For every high school basketball player, the goal is simple, get that Division 1 scholarship, show out in college, enter the NBA draft and get paid. But with a handful of players showing that not playing in college can still land you in the NBA, is the NCAA losing its appeal to these elite level players?
The most recent player to take his name out of the college basketball hat is James Wiseman. On Thursday, December 19th, Wiseman officially withdrew from The University of Memphis and prepare for the 2020 NBA Draft. Wiseman was deemed ineligible to play by the NCAA for taking benefits from Penny Hardaway before Hardaway becoming the Head Coach of Memphis. Wiseman filed a lawsuit against the NCAA and was able to play 3 games for the Tigers, but the NCAA laid down the hammer, ruling Wiseman out for the entire season. While many see this as a negative for Wiseman, his decision will prove to be more of a benefit than a negative.
First is the elimination of injury risk. The 7-foot-1 center will go from playing a long, grueling college season to simply working out with elite level trainers. Through this Wiseman is eliminating the wear and tear so many college players see and focus only on improving his strength in the sport. This will prove to be important, as injuries in college are the killer of many players draft stock, and even careers.
We’ve seen how this can affect star players; most recently, Michael Porter Jr picked up a serious back injury while playing for Missouri. After his surgery, the projected top 3 pick, fell to 14 and hasn’t lived up to the star status many guaranteed he would become.
The second and more important of the two is simply that Wiseman’s draft stock has remained the same regardless of not playing. Going into the season, Wiseman was a guaranteed top 3 in almost every mock draft. Even after withdrawing from Memphis, Wiseman has kept his place in the top 3. This will indefinitely send a message to elite high school players and challenge their prior beliefs that college basketball is the only way to go.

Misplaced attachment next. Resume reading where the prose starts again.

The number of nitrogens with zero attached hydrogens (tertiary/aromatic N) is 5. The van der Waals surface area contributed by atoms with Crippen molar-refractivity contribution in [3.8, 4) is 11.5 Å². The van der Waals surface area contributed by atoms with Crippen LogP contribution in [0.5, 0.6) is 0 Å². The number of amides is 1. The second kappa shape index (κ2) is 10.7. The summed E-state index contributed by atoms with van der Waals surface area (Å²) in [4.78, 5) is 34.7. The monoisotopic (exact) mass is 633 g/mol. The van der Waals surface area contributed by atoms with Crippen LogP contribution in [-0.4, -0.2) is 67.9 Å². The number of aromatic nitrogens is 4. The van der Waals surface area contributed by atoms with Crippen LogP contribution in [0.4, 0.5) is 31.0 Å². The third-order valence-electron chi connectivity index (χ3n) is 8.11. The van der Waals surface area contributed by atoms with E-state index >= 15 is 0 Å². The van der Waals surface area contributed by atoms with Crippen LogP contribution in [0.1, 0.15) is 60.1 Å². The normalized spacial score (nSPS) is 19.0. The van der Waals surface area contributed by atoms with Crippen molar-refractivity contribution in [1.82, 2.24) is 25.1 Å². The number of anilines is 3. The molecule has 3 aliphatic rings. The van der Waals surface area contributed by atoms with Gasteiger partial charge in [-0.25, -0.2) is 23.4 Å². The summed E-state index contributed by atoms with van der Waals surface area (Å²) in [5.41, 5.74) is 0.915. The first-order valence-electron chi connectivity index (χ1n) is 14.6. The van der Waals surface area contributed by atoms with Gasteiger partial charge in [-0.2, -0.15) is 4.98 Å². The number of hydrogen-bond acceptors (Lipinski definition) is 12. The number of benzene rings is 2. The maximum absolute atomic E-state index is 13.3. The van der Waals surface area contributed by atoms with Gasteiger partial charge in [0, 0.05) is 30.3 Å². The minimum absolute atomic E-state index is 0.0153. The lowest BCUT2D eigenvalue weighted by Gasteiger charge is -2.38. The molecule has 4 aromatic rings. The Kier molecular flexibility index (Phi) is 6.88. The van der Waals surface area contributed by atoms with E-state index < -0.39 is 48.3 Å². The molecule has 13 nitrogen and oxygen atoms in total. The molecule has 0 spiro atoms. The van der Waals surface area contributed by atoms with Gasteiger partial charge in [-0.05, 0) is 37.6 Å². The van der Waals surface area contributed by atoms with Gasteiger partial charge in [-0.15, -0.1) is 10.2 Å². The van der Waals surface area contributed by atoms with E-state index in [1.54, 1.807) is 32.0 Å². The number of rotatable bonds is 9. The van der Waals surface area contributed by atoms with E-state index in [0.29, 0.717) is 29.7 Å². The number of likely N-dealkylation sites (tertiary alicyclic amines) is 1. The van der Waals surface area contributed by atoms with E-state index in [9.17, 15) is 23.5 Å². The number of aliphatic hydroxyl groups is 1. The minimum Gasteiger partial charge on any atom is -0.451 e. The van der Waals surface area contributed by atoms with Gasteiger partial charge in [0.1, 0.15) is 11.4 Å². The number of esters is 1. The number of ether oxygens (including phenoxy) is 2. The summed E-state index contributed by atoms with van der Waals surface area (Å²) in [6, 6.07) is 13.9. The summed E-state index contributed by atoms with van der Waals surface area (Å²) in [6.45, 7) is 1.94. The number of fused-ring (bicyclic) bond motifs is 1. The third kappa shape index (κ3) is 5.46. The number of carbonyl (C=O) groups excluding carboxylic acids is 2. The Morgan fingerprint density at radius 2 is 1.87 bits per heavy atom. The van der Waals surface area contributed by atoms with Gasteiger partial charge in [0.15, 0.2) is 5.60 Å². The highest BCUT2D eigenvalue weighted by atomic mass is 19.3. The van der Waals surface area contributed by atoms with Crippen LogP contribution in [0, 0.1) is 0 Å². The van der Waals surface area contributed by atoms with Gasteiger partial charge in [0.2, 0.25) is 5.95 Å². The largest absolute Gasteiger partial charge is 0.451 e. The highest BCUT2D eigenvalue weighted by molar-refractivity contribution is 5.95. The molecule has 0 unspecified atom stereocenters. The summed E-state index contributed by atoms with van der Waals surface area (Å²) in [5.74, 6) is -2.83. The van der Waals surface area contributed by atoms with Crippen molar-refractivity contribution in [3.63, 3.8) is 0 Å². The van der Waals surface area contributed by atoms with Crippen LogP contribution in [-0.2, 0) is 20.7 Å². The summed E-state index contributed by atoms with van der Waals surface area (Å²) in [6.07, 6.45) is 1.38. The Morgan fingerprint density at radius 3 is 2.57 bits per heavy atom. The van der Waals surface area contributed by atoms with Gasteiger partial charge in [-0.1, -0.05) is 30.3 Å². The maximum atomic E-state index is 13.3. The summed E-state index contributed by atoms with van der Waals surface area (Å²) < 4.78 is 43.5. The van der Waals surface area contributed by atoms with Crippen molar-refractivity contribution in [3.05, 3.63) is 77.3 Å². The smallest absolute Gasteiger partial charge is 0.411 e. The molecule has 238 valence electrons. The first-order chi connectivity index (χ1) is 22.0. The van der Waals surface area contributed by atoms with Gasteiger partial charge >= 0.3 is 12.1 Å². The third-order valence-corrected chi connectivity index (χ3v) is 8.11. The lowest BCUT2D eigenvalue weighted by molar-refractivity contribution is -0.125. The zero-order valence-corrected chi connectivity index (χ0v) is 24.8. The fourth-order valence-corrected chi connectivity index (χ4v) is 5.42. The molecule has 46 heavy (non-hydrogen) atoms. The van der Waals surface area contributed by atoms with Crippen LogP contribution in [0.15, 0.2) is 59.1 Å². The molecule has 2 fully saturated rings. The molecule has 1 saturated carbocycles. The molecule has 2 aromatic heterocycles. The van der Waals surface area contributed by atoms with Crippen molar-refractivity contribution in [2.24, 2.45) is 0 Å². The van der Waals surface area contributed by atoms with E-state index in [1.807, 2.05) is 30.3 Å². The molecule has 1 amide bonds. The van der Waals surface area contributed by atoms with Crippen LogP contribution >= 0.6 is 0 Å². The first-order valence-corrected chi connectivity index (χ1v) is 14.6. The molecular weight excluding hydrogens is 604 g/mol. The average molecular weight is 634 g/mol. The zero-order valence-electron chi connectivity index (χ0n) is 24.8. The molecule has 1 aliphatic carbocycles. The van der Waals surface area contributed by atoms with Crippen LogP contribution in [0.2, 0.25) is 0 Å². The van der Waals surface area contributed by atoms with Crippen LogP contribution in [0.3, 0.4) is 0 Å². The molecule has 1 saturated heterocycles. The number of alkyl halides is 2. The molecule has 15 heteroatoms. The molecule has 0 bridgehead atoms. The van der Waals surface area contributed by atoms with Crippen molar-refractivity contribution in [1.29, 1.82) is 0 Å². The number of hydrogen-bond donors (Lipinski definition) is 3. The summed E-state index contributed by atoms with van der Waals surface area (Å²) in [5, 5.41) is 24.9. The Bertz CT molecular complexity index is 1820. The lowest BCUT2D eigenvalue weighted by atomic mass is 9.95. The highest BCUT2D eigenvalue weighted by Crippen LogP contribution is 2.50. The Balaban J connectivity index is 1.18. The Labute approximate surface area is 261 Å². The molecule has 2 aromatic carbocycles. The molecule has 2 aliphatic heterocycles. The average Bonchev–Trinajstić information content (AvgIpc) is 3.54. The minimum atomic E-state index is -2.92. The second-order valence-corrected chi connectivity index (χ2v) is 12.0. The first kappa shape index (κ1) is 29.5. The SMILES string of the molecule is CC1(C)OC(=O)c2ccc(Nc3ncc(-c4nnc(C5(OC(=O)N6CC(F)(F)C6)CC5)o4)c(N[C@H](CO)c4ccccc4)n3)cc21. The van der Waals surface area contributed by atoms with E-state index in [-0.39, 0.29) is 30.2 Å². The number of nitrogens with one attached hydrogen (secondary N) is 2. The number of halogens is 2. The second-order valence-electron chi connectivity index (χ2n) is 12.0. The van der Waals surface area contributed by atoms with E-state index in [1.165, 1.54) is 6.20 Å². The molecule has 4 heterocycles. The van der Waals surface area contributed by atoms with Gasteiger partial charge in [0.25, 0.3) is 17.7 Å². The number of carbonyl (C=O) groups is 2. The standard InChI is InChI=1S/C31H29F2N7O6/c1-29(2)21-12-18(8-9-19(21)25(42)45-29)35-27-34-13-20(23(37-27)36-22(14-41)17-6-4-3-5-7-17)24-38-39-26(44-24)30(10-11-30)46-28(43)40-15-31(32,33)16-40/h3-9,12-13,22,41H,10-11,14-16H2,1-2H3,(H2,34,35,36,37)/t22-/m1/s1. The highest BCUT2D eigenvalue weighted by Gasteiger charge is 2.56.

Lamelo Ball and R.J. Hampton
Two more players part of the 2020 draft class who took a different approach to get to the NBA are Lamelo Ball and R.J. Hampton. Both players decided to play abroad in the National Basketball League, Australia and New Zealand’s professional basketball league.
For Hampton, he chose to play abroad even after being recruited by top college teams such as Kentucky, Duke, and Kansas. For Ball, it was a bit different, despite being recruited by teams such as USC, his eligibility with the NCAA was already in shallow water. For both players to turn down the offer of playing for the best teams in the college, the NBL had to offer something that the NCAA couldn’t, and that’s money.
As I previously mentioned, most of the top basketball players are trying to get paid as fast as possible, hence the rise of the “One and done.” But as we all know, the NCAA is completely against paying their athletes, despite the revenue the players bring to the universities. Now bring in the opportunity of making money and playing professionally for a year, and that’s the NBL.
Hampton and Ball are both on paid contracts for two years that include buy out clauses for NBA teams. In addition to getting paid, the two are both being exposed to professional talent, which in most cases is even more influential than suiting up for a game against a low division 1 or division 2 university. Both of these have equated to the two remaining high first-round picks in most of the mock drafts at this point of the season, Ball being a top-five pick in most.
So for these three players in the 2020 class, have they changed the perspective of how people view college basketball? The answer is probably yes, in Wiseman’s case, players now see that you don’t necessarily need to risk your body and career and play for a college, but go and workout with NBA trainers and go straight to the league. In Ball and Hampton’s case, they’ve shown that you can get paid playing for that one year, get professional exposure and remain high on the draft boards.
With these two paths now in play, it’s no doubt players will start and follow in the footsteps of Wiseman, Ball and Hampton. For the NCAA, this is bad news, for three of the best talents to turn you away and prove it doesn’t hurt their draft stock, change is needed and it needs to come fast. With options in place that make them less appealing, what will the NCAA do to remain the top choice of high school players?